Politicking Over Ban 1080 Party

This spring, the Department of Conservation (DOC) intends to conduct the largest aerial 1080 poison drop ever undertaken in New Zealand. Local residents bordering Kahurangi National Park are up in arms at the revelation that the Department is trying to keep the public from having any say in the matter, while operations are being planned on the basis of incomplete science. Ban 1080 Press release

Who’s objecting to the party name?

Laura Mills and Brendon McMahon Reporters for the Grey Star

Stop the dropTb Free and the Department of Conservation deny objecting to the registration of the ‘Ban 1080’ political party — but no one will say who did.

The Electoral Commission confirmed today it had received six objections to registering the new party, but due to privacy reasons it was unable to release their details.

Concerns appeared to centre around intellectual property and/ or trademarks of the term ‘1080’.

The Hokitika Guardian has now lodged a request under the Official Information Act to unmask the objecting parties.

Attempts to block BAN 1080

1080 pure crueltyDOC said today it did not get involved in the electoral process, while Tb Free (Animal Health Board) said it had not objected either. They are the only two organisations that use the controversial poison.

The commission confirmed yesterday it was seeking a legal opinion after the objections were received. With the September election looming, Ban 1080 is getting nervous.

Party founder, Bill Wallace, said they already had the requisite 500 members, but were waiting to receive official recognition of the name and logo, even though it made the commission’s deadline of June 19 for official registration in time for the September 20 election.

The Electoral Commission’s delay in its decision to officially register the party’s logo and name could result in the Ban 1080 Party being prevented from contesting the party vote at the upcoming elections, Mr Wallace said.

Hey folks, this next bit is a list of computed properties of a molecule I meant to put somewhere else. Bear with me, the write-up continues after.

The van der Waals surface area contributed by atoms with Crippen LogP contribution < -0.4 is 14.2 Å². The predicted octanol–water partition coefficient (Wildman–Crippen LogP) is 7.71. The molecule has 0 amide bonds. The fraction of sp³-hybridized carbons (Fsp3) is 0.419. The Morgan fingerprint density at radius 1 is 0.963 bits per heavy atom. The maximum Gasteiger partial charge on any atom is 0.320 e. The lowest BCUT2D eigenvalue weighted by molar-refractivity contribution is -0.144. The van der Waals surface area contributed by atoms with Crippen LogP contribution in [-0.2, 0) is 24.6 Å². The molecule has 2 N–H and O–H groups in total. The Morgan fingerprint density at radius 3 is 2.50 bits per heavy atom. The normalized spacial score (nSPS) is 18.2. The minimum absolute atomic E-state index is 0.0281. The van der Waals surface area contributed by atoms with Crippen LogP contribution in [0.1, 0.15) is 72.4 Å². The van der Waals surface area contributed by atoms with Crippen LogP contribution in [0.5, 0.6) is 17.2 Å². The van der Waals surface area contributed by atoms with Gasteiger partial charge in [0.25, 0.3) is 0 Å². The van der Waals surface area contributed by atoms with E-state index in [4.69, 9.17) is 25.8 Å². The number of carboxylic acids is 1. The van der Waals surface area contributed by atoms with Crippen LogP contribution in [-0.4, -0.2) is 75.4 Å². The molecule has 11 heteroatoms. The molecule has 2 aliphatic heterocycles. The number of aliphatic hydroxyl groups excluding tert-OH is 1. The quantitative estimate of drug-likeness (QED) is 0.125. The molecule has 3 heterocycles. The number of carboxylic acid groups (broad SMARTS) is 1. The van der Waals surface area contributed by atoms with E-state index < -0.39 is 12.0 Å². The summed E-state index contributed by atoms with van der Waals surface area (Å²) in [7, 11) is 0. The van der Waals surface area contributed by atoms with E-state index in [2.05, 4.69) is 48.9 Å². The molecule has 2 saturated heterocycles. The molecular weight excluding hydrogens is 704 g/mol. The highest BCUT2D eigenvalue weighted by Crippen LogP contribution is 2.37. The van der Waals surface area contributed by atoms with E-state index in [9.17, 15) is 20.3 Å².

Of the six submissions, the wording in five was “identical,” raising the issue of intellectual property rights and objection to the use of 1080 as a registered trade name in New Zealand.

Playing politics over a name

Mr Wallace said 1080 was not a registered trade name in New Zealand, something his party knew prior to seeking registration.

The party had responded to the objections within the time frame given, but the commission came back on Friday to say it would now need to seek an independent legal opinion.

They’ve waited for a legal opinion until it’s too late,” Mr Wallace said. That potentially left the party unable to register an alternative logo and name in time for the election if the objections were upheld, he said. The commission indicated it would receive a legal opinion tomorrow, with a finding expected by Thursday (August 7), Mr Wallace said.

Communications manager for the Electoral Commission, Anastasia Turnbull said it was currently considering whether the term ‘1080’ infringed an intellectual property right in New Zealand.